SEC. GEITHNER: I'm not, and nor would my predecessors have been, in the position of responding to detailed questions about individual institutions, given the basic constraints in which we all operate. But I'd be happy to be responsive as I could, but I want to just give you that one cautionary --

SEN. MURRAY: I appreciate it. Where I'm going with this is, they have received a large amount of money from the federal government at this point.

SEC. GEITHNER: A very substantial amount.

SEN. MURRAY: Correct. And have they been profitable since they received that money?

SEC. GEITHNER: Again, that's not a judgment I can make or share with you today, although I think you'll see in the public domain, in the context of then normal reporting period, a full answer to that question, like you will for institutions across the country.

SEN. MURRAY: Well, okay. Let me just ask you, do you think it's appropriate, given the financial condition of these firms -- and I assume that there are losses -- that bonuses were paid to their executives?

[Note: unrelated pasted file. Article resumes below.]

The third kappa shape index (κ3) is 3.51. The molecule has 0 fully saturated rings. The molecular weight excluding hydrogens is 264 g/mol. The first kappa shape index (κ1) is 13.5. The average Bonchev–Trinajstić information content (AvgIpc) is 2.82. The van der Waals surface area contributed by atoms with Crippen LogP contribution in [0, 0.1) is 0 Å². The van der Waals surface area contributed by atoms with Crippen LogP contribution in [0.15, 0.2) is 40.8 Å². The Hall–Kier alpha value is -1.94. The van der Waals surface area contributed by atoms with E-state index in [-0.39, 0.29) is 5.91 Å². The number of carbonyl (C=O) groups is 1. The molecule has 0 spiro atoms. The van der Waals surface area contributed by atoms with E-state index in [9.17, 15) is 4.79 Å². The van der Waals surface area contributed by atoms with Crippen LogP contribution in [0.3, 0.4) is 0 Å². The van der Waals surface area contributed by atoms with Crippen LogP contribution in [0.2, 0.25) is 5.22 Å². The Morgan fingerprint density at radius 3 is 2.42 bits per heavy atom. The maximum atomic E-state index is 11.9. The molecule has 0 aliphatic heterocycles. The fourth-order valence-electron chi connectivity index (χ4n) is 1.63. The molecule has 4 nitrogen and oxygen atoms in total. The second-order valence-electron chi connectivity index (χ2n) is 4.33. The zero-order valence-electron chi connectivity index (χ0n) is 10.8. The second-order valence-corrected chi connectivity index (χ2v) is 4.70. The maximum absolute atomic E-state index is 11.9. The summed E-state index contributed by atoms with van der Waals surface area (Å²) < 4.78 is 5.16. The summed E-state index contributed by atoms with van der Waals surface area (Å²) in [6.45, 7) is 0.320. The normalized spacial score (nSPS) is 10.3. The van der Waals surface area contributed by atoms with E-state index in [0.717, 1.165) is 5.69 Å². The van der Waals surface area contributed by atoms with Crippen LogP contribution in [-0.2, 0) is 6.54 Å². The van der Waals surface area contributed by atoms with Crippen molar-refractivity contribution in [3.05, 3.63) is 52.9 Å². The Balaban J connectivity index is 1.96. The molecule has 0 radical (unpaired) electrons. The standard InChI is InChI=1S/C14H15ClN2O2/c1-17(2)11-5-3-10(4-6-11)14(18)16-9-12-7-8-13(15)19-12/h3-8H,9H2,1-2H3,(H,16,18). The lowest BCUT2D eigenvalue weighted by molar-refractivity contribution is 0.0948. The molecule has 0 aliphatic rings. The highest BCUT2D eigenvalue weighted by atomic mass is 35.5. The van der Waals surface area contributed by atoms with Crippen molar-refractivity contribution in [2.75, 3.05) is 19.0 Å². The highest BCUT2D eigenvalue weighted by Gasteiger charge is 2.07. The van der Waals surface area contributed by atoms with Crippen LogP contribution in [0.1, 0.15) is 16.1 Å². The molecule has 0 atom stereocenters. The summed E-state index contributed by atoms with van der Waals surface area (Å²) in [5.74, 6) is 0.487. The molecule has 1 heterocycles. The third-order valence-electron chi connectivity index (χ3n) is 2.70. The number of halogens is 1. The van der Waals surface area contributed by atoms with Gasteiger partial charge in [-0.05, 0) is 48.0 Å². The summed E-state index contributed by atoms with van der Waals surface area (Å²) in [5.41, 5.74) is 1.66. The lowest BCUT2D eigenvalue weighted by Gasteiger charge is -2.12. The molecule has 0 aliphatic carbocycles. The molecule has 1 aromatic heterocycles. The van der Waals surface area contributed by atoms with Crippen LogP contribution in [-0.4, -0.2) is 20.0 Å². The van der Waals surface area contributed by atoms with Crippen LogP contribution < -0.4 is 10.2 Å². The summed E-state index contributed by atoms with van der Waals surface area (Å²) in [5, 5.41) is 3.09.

SEC. GEITHNER: Senator, I find it deeply offensive what happened, the compensation practices across this country and the role that played in contributing to this crisis. And I think it's made it much worse that even as the crisis intensified and the government was forced to do extraordinary things, that you saw some institutions make really terrible judgments about how to reward their executives, even as their institutions were facing extraordinary losses.

And as you know, the president proposed some very far-reaching, substantial reforms and some conditions which (would/should ?) come with assistance. In the stimulus bill, additional set of restrictions were -- conditions were passed. And we're in the process, have the obligation now to try to translate those requirements and proposals into detailed guidelines, and we're working on it.

SEN. MURRAY: Okay. I appreciate that, because my constituents are hurting. Families and businesses are really struggling. And they do not understand at all the fact that some of these companies are having lavish weekends and paying out bonuses and all of that.

So we know they're going to need additional capital. And I heard what you just said, that we're going to make sure that that's accountable. And we don't see this. But money's fungible. So how are we going to assure that taxpayer dollars are used not for lavish weekends or bonuses or these things that seem so out of line to ordinary citizens who are trying to pay their bills?